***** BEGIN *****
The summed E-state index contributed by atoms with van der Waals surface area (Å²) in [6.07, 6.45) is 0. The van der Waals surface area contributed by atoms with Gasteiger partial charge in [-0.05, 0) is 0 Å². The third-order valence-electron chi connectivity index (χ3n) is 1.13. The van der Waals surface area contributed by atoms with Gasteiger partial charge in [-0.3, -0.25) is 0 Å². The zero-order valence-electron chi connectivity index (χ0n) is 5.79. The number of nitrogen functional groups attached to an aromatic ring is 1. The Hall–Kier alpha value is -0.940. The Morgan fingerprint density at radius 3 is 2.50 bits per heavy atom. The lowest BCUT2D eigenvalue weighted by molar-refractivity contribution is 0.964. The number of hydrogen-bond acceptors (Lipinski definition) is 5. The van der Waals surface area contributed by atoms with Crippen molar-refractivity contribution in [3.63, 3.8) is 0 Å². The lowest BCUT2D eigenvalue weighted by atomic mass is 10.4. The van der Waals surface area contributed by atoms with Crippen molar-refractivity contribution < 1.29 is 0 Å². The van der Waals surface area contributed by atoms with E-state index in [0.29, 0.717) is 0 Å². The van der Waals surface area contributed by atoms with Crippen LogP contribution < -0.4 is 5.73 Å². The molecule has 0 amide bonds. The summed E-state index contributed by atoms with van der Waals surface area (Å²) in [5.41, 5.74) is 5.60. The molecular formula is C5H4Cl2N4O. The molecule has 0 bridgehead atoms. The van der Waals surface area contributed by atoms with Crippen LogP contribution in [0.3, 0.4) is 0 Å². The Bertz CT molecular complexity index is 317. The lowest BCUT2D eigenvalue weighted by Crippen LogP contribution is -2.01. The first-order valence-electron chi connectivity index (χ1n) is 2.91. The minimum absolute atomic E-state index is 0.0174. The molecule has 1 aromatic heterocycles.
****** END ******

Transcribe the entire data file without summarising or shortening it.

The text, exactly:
The summed E-state index contributed by atoms with van der Waals surface area (Å²) in [6.07, 6.45) is 0. The van der Waals surface area contributed by atoms with Gasteiger partial charge in [-0.05, 0) is 0 Å². The third-order valence-electron chi connectivity index (χ3n) is 1.13. The van der Waals surface area contributed by atoms with Gasteiger partial charge in [-0.3, -0.25) is 0 Å². The zero-order valence-electron chi connectivity index (χ0n) is 5.79. The number of nitrogen functional groups attached to an aromatic ring is 1. The Hall–Kier alpha value is -0.940. The Morgan fingerprint density at radius 3 is 2.50 bits per heavy atom. The lowest BCUT2D eigenvalue weighted by molar-refractivity contribution is 0.964. The number of hydrogen-bond acceptors (Lipinski definition) is 5. The van der Waals surface area contributed by atoms with Crippen molar-refractivity contribution in [3.63, 3.8) is 0 Å². The lowest BCUT2D eigenvalue weighted by atomic mass is 10.4. The van der Waals surface area contributed by atoms with Crippen molar-refractivity contribution < 1.29 is 0 Å². The van der Waals surface area contributed by atoms with E-state index in [0.29, 0.717) is 0 Å². The van der Waals surface area contributed by atoms with Crippen LogP contribution < -0.4 is 5.73 Å². The molecule has 0 amide bonds. The summed E-state index contributed by atoms with van der Waals surface area (Å²) in [5.41, 5.74) is 5.60. The molecular formula is C5H4Cl2N4O. The molecule has 0 bridgehead atoms. The van der Waals surface area contributed by atoms with Crippen LogP contribution in [0.3, 0.4) is 0 Å². The Bertz CT molecular complexity index is 317. The lowest BCUT2D eigenvalue weighted by Crippen LogP contribution is -2.01. The first-order valence-electron chi connectivity index (χ1n) is 2.91. The minimum absolute atomic E-state index is 0.0174. The molecule has 1 aromatic heterocycles.